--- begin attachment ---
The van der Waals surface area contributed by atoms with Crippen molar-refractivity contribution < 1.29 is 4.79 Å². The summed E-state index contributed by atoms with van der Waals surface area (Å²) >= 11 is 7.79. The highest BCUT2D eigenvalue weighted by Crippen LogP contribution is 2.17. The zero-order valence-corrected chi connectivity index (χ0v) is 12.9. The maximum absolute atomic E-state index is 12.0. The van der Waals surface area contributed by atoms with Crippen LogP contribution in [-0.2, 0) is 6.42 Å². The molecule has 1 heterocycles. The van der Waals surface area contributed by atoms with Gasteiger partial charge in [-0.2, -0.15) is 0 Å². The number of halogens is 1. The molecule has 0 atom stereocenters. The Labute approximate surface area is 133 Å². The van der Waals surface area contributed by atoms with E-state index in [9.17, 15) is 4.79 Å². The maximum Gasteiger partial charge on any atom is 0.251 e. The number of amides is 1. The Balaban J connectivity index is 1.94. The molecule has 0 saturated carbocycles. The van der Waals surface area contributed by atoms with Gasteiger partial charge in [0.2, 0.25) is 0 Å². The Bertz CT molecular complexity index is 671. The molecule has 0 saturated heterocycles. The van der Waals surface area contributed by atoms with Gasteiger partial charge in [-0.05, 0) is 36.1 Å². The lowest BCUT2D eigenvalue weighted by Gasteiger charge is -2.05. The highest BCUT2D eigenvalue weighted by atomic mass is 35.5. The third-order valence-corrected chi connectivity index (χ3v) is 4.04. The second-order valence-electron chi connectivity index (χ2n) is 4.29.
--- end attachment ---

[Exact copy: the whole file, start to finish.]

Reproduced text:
The van der Waals surface area contributed by atoms with Crippen molar-refractivity contribution < 1.29 is 4.79 Å². The summed E-state index contributed by atoms with van der Waals surface area (Å²) >= 11 is 7.79. The highest BCUT2D eigenvalue weighted by Crippen LogP contribution is 2.17. The zero-order valence-corrected chi connectivity index (χ0v) is 12.9. The maximum absolute atomic E-state index is 12.0. The van der Waals surface area contributed by atoms with Crippen LogP contribution in [-0.2, 0) is 6.42 Å². The molecule has 1 heterocycles. The van der Waals surface area contributed by atoms with Gasteiger partial charge in [-0.2, -0.15) is 0 Å². The number of halogens is 1. The molecule has 0 atom stereocenters. The Labute approximate surface area is 133 Å². The van der Waals surface area contributed by atoms with E-state index in [9.17, 15) is 4.79 Å². The maximum Gasteiger partial charge on any atom is 0.251 e. The number of amides is 1. The Balaban J connectivity index is 1.94. The molecule has 0 saturated carbocycles. The van der Waals surface area contributed by atoms with Gasteiger partial charge in [0.2, 0.25) is 0 Å². The Bertz CT molecular complexity index is 671. The molecule has 0 saturated heterocycles. The van der Waals surface area contributed by atoms with Gasteiger partial charge in [-0.05, 0) is 36.1 Å². The lowest BCUT2D eigenvalue weighted by Gasteiger charge is -2.05. The highest BCUT2D eigenvalue weighted by atomic mass is 35.5. The third-order valence-corrected chi connectivity index (χ3v) is 4.04. The second-order valence-electron chi connectivity index (χ2n) is 4.29.